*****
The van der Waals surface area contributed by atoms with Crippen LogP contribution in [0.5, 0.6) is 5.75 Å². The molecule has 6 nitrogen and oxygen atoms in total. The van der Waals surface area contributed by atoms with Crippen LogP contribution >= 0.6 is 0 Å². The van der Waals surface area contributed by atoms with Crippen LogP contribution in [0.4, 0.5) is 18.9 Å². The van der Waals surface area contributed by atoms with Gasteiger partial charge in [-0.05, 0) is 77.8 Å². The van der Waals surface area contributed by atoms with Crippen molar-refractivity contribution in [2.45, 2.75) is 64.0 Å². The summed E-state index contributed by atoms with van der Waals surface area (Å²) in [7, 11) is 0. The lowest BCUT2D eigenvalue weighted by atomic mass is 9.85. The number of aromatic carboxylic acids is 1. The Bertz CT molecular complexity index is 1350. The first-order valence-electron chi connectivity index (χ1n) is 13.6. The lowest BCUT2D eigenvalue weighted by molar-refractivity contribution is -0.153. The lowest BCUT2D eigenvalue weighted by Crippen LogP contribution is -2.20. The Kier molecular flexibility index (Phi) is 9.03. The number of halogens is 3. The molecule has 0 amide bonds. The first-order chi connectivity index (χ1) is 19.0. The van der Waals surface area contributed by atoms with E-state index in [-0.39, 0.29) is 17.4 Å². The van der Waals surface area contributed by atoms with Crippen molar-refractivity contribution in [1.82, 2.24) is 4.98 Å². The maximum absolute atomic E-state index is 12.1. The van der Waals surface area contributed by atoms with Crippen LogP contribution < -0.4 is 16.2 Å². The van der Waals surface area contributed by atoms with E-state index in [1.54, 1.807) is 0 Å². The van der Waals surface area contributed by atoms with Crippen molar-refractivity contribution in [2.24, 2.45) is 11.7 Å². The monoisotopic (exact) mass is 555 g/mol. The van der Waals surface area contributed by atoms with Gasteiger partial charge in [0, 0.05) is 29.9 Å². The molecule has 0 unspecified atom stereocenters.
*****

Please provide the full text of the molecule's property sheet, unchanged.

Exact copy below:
The van der Waals surface area contributed by atoms with Crippen LogP contribution in [0.5, 0.6) is 5.75 Å². The molecule has 6 nitrogen and oxygen atoms in total. The van der Waals surface area contributed by atoms with Crippen LogP contribution >= 0.6 is 0 Å². The van der Waals surface area contributed by atoms with Crippen LogP contribution in [0.4, 0.5) is 18.9 Å². The van der Waals surface area contributed by atoms with Gasteiger partial charge in [-0.05, 0) is 77.8 Å². The van der Waals surface area contributed by atoms with Crippen molar-refractivity contribution in [2.45, 2.75) is 64.0 Å². The summed E-state index contributed by atoms with van der Waals surface area (Å²) in [7, 11) is 0. The lowest BCUT2D eigenvalue weighted by atomic mass is 9.85. The number of aromatic carboxylic acids is 1. The Bertz CT molecular complexity index is 1350. The first-order valence-electron chi connectivity index (χ1n) is 13.6. The lowest BCUT2D eigenvalue weighted by molar-refractivity contribution is -0.153. The lowest BCUT2D eigenvalue weighted by Crippen LogP contribution is -2.20. The Kier molecular flexibility index (Phi) is 9.03. The number of halogens is 3. The molecule has 0 amide bonds. The first-order chi connectivity index (χ1) is 19.0. The van der Waals surface area contributed by atoms with E-state index in [-0.39, 0.29) is 17.4 Å². The van der Waals surface area contributed by atoms with Crippen molar-refractivity contribution in [1.82, 2.24) is 4.98 Å². The maximum absolute atomic E-state index is 12.1. The van der Waals surface area contributed by atoms with Crippen LogP contribution < -0.4 is 16.2 Å². The van der Waals surface area contributed by atoms with E-state index in [1.54, 1.807) is 0 Å². The van der Waals surface area contributed by atoms with Crippen molar-refractivity contribution in [2.24, 2.45) is 11.7 Å². The monoisotopic (exact) mass is 555 g/mol. The van der Waals surface area contributed by atoms with Gasteiger partial charge in [0, 0.05) is 29.9 Å². The molecule has 0 unspecified atom stereocenters.